Assessing the Risk of Hypoglycemia Secondary to Propranolol Therapy for the Treatment of Supraventricular Tachycardia in Infants
Supraventricular tachycardia (SVT) is the most common arrhythmia among infants. Prevention of SVT is frequently managed through propranolol therapy. Hypoglycemia is a known adverse effect of propranolol therapy, but little research has been done on the incidence and risk of hypoglycemia in treatment of SVT in infants with propranolol. This study attempts to offer insight into the risk of hypoglycemia associated with propranolol therapy when treating infantile SVT to help inform future glucose screening guidelines. We conducted a retrospective chart review of infants treated with propranolol in our hospital system. Inclusion criteria were infants < 1 year of age who received propranolol for the treatment of SVT. A total of 63 patients were identified. Data was collected on sex, age, race, diagnosis, gestational age, nutrition source (Total Parenteral Nutrition (TPN) vs oral), weight (kg), weight for length (kg/cm), propranolol dose (mg/kg/day), comorbidities, and whether or not a hypoglycemic event was identified (< 60 mg/dL). Hypoglycemic events were identified in 9/63 (14.3%) patients. Of the patients with hypoglycemic events, 9/9 (88.9%) had comorbid conditions. Patients with hypoglycemic events had significantly lower weight and propranolol dose than those without hypoglycemic events. Weight for length also tended to increase risk for hypoglycemic events. The high incidence of comorbid conditions in the patients who had hypoglycemic events suggests that hypoglycemic monitoring may only be necessary in patients with conditions predisposing to hypoglycemia.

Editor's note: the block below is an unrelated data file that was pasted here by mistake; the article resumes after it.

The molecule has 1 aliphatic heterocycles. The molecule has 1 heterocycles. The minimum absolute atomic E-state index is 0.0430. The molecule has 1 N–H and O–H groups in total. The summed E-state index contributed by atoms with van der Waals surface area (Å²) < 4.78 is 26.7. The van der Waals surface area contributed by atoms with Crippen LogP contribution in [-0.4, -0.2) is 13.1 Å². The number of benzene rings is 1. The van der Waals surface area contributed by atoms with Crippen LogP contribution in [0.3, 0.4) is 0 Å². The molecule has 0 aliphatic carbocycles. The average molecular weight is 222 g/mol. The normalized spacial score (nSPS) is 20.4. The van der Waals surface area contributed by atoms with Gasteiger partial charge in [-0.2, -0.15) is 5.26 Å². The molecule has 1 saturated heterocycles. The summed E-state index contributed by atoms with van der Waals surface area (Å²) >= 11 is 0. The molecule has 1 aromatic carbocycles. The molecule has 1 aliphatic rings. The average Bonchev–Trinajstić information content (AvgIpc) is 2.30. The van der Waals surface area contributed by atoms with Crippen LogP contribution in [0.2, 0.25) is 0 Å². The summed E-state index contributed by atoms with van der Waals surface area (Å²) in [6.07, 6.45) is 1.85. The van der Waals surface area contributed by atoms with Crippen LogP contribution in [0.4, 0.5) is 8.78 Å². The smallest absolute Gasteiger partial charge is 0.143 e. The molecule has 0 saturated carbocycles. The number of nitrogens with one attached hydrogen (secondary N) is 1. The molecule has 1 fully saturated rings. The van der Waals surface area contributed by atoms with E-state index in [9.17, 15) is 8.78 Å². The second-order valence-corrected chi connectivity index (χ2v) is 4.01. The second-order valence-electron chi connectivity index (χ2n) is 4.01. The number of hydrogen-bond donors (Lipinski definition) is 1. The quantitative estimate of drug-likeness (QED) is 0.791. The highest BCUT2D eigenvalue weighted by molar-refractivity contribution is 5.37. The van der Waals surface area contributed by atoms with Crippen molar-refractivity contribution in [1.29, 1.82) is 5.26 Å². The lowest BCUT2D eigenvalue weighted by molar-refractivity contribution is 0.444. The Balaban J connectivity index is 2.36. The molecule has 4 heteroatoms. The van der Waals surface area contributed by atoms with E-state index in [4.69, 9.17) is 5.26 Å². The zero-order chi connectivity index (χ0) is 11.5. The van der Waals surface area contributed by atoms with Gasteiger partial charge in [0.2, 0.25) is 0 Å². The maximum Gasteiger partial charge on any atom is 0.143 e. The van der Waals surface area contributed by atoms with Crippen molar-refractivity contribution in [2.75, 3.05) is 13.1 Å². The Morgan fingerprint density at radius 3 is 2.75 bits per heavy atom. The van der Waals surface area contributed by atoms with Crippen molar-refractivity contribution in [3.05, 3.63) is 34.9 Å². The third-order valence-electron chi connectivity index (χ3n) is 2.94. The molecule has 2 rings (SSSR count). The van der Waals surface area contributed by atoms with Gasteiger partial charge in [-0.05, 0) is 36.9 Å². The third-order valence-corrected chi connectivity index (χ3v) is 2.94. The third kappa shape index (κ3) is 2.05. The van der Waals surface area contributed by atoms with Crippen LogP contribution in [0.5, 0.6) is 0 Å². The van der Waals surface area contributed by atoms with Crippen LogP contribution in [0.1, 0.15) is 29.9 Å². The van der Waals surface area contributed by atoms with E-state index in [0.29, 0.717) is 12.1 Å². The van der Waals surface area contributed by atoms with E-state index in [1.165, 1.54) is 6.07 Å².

& Bugnitz, C. J.
(2023). Assessing the Risk of Hypoglycemia Secondary to Propranolol Therapy for the Treatment of Supraventricular Tachycardia in Infants. Pediatric Cardiology, 44, 836-844.